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Differences between bits and bytes

This post is over 4 years old. Facts and opinions may have changed since the publication date. Contact me for any clarifications before jumping into any conclusions.

Nowadays, we are used to hear about bits and bytes and sometimes, in the advertising, we see that the Internet speed is about 100 Mbps. Is that 100 megabytes per second? No, it isn’t. There are some differences between bits and bytes. Let’s see.

Bit stands for Binary Digit and it is the smallest unit of information that can be stored or transmitted. A bit can only hold one out of two values: 0 and 1, in other words, the binary code. Bits are represented by a lower case “b”.

Byte stands for Binary Term and it is a data type in computation. It’s generally used to specify the amount of memory or capacity of a device. It is represented by a upper case “B”. By default:

  • 1 Byte = 8 bits (octect)
  • Β½ Byte = 4 bits (semioctect)
Graphical comparison between bit and byte

There are Binary Prefixes (IEC) which are names and symbols used to measure the amount of Bytes. These are unit prefixes for multiples of units in data processing, data transmission and digital information. In the case of bits and bytes, it indicates the multiplication by a power of 2. For example, one megabibytes (MiB) is equivalent a 2 to the power of 20 bytes!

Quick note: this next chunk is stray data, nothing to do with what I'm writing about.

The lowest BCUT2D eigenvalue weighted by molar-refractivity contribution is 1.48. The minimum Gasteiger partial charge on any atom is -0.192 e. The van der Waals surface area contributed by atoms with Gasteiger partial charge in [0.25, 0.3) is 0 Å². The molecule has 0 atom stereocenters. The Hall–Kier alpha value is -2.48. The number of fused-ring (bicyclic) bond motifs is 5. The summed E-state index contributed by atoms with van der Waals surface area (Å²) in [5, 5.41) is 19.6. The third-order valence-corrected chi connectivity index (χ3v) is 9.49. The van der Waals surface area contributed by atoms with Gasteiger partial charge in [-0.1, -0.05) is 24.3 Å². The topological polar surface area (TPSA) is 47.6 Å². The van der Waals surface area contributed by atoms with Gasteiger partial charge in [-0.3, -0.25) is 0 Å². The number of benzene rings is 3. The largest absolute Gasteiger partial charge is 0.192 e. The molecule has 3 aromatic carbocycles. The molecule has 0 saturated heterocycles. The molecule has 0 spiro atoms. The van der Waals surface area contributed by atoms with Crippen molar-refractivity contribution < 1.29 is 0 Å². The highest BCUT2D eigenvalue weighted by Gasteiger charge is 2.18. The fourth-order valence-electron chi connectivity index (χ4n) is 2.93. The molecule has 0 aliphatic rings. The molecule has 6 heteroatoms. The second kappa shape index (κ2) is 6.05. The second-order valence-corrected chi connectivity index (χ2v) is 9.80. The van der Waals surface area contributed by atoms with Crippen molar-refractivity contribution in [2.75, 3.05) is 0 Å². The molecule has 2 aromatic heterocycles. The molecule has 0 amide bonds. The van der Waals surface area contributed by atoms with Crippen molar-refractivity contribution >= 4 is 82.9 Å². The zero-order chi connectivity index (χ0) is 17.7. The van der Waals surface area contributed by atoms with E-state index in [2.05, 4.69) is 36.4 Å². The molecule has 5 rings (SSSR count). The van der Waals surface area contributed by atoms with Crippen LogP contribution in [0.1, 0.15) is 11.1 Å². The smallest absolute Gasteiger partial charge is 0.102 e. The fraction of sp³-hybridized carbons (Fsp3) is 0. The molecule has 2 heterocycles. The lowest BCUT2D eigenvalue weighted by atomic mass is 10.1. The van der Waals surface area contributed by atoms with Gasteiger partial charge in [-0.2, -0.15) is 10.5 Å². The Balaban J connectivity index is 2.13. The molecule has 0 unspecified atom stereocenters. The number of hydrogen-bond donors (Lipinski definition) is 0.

On the other hand, there is the International System of Units (SI) notation which is more common. This ones represent the multiplication by a power of 10. For example, a megabyte (MB) is the same as 10 to the power of 6 bytes.

What about ads?

Now, a little advice from me. When you see an ad telling that the Internet they offer is about 12 Mbps for example, take care! 12 Mb (megabits) is only 1.5 megabytes! The ad is correct, but the majority of the population doesn’t know this difference and they will think that they offer a super fast Internet when they don’t.

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